Monday, 28 January 2013

Gettysburg National Military Park


We arrived at the National Military Park at Gettysburg just as the sun was dipping towards the horizon. The park is huge, and we weren't sure if we'd get around it all, but the dusk light was very atmospheric.

As a Brit, the amount I knew about American history was really pitiful (Christopher Columbus to the Declaration of Independence was covered in maybe five minutes) so visiting some civil war sites was great for learning a bit more about something my history teachers didn't really prioritise. I'd had a vague impression that the American civil war was bound up with the abolition of slavery, but the complexities of the politics had completely passed me by. Similarly I was amazed to learn just how far north the Confederate 'south' extended, in the east.

We'd already visited the Civil War Museum at Harrisburg that morning, so we skipped over the exhibits at Gettysburg in favour of seeing the park before darkness fell. A leaflet guided us from monument to monument, and it was fascinating - and sobering - to look out over fields where so many lost their lives. Of course, Gettysburg was the site of just one battle in a lengthy war, but the scale of this particular battle was quite immense, and the park is an impressive memorial.






Monday, 21 January 2013

Cute Mini Pineapple Upside Down Cakes

Mini Pineapple Upside Down Cakes

Pineapple upside down cake was a staple of my childhood, and it's definitely a recipe to bring out your inner child, because it's just so much fun to flip the cake out of the tin and reveal the hidden pattern.

The traditional style is one large cake with whole rings of pineapple, interspersed with glace cherries. I wanted something a bit more bite-sized, so I made these mini pineapple upside-down cakes in a straight-sided muffin tin.

They're just as nice hot from the oven (with custard), or served cold the next day.

Pineapple upside down cakes

Mini Pineapple Upside Down Cake Recipe
Makes 12

1tbsp butter
2-3tsp granulated sugar
6 glace cherries
12 small chunks of tinned pineapple (or 3 rings, quartered)

For the cake batter:

6oz (170g) butter
6oz (170g) caster sugar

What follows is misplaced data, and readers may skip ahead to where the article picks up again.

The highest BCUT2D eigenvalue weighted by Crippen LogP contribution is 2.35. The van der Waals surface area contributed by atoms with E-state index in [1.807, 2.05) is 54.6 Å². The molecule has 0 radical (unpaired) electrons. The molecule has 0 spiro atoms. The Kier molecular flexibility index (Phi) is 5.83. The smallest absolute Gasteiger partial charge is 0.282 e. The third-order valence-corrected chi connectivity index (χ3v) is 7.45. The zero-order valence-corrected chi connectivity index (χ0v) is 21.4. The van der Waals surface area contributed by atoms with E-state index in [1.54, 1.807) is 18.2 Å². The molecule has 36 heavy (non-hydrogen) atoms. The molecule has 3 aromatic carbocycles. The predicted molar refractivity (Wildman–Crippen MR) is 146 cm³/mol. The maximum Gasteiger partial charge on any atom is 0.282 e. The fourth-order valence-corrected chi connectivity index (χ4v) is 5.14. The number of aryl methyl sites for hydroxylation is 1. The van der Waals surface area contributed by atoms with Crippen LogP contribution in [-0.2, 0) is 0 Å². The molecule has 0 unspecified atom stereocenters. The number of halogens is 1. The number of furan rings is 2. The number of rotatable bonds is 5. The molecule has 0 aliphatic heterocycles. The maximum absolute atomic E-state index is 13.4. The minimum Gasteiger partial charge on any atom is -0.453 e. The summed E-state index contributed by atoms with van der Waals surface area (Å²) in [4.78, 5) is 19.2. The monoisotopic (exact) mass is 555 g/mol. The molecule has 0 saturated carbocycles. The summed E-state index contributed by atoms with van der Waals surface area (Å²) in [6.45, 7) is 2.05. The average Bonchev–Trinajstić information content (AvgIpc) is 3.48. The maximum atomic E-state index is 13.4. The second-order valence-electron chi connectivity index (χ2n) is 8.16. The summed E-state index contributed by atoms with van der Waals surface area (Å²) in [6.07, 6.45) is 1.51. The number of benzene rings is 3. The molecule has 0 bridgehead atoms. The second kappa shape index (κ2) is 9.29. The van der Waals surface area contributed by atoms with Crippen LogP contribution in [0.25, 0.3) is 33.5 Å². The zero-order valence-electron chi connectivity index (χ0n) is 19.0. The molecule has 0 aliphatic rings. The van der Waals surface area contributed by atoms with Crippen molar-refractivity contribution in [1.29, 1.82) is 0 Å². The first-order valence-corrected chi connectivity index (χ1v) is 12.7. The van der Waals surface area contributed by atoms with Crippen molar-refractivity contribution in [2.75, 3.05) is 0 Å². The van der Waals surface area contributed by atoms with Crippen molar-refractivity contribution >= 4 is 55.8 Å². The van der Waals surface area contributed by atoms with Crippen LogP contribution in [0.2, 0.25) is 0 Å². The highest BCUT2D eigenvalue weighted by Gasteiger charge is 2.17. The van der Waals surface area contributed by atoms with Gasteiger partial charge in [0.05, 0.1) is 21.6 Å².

3 eggs
1tsp vanilla essence
6oz (170g) self-raising flour
1tsp baking powder
2tbsp juice from the tin of pineapple

  1. Preheat the oven to 160°C.
  2. Grease a 12-hole muffin tin with 1tbsp of butter, and sprinkle a little granulated sugar into each hole.
  3. Cut the cherries in half, and put one in each cake tin along with a couple of pineapple chunks.
  4. Cream the butter & sugar together in a mixing bowl.
  5. Add the eggs & vanilla essence, and beat until smooth.
  6. Fold in the flour & baking powder.
  7. Add the pineapple juice and stir through to thin the batter.
  8. Divide the cake batter evenly between the twelve tins, on top of the cherries & pineapple.
  9. Bake for 20 minutes, until a knife comes out clean.
  10. Slice any pointy tops off the cakes before turning out onto a wire rack.

Friday, 18 January 2013

Cafe One Eight - Great Coffee in Lancaster, PA



It seems that wherever we visit, it doesn't take long for us to wind up with a new favourite coffee shop. In Lancaster, it was most definitely Cafe 18, a Mennonite-run cafe which we visited a couple of times on our short visit to the area.

Their coffee was excellent, and with unlimited refills I could try all three different blends. And when we returned for breakfast the next day, the breakfast burritos (a new concept for me!) were filled to near-bursting. I tried to recreate these at home but haven't yet figured out how to get enough filling without it actually bursting out of the sides, which is somewhat less attractive - if anyone has any tips, I'd appreciate it.

Meanwhile, if you're visiting Lancaster, I'd definitely suggest dropping in at Cafe One Eight - our only complaint was that it's a very long way from where we live!



Saturday, 12 January 2013

Chocolate Hazelnut Biscotti Recipe